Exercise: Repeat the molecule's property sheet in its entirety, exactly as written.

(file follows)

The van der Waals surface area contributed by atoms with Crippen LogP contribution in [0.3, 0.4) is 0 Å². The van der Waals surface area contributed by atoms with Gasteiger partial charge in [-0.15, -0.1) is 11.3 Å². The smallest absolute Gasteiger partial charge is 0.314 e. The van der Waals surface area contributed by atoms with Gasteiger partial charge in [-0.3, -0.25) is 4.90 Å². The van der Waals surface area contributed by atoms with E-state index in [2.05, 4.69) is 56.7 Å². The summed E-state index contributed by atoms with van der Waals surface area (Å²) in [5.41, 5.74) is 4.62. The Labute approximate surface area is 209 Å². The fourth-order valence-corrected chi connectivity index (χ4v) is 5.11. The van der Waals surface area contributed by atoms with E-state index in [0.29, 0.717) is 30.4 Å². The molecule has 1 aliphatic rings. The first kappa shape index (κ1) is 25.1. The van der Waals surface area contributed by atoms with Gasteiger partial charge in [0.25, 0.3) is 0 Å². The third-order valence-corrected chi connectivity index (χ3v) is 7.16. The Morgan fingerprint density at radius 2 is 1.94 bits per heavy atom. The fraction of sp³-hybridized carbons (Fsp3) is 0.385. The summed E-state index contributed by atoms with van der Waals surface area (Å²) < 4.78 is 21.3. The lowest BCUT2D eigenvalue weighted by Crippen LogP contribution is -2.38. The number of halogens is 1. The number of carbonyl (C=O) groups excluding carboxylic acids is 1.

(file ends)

The van der Waals surface area contributed by atoms with Crippen LogP contribution in [0.3, 0.4) is 0 Å². The van der Waals surface area contributed by atoms with Gasteiger partial charge in [-0.15, -0.1) is 11.3 Å². The smallest absolute Gasteiger partial charge is 0.314 e. The van der Waals surface area contributed by atoms with Gasteiger partial charge in [-0.3, -0.25) is 4.90 Å². The van der Waals surface area contributed by atoms with E-state index in [2.05, 4.69) is 56.7 Å². The summed E-state index contributed by atoms with van der Waals surface area (Å²) in [5.41, 5.74) is 4.62. The Labute approximate surface area is 209 Å². The fourth-order valence-corrected chi connectivity index (χ4v) is 5.11. The van der Waals surface area contributed by atoms with E-state index in [0.29, 0.717) is 30.4 Å². The molecule has 1 aliphatic rings. The first kappa shape index (κ1) is 25.1. The van der Waals surface area contributed by atoms with Gasteiger partial charge in [0.25, 0.3) is 0 Å². The third-order valence-corrected chi connectivity index (χ3v) is 7.16. The Morgan fingerprint density at radius 2 is 1.94 bits per heavy atom. The fraction of sp³-hybridized carbons (Fsp3) is 0.385. The summed E-state index contributed by atoms with van der Waals surface area (Å²) < 4.78 is 21.3. The lowest BCUT2D eigenvalue weighted by Crippen LogP contribution is -2.38. The number of halogens is 1. The number of carbonyl (C=O) groups excluding carboxylic acids is 1.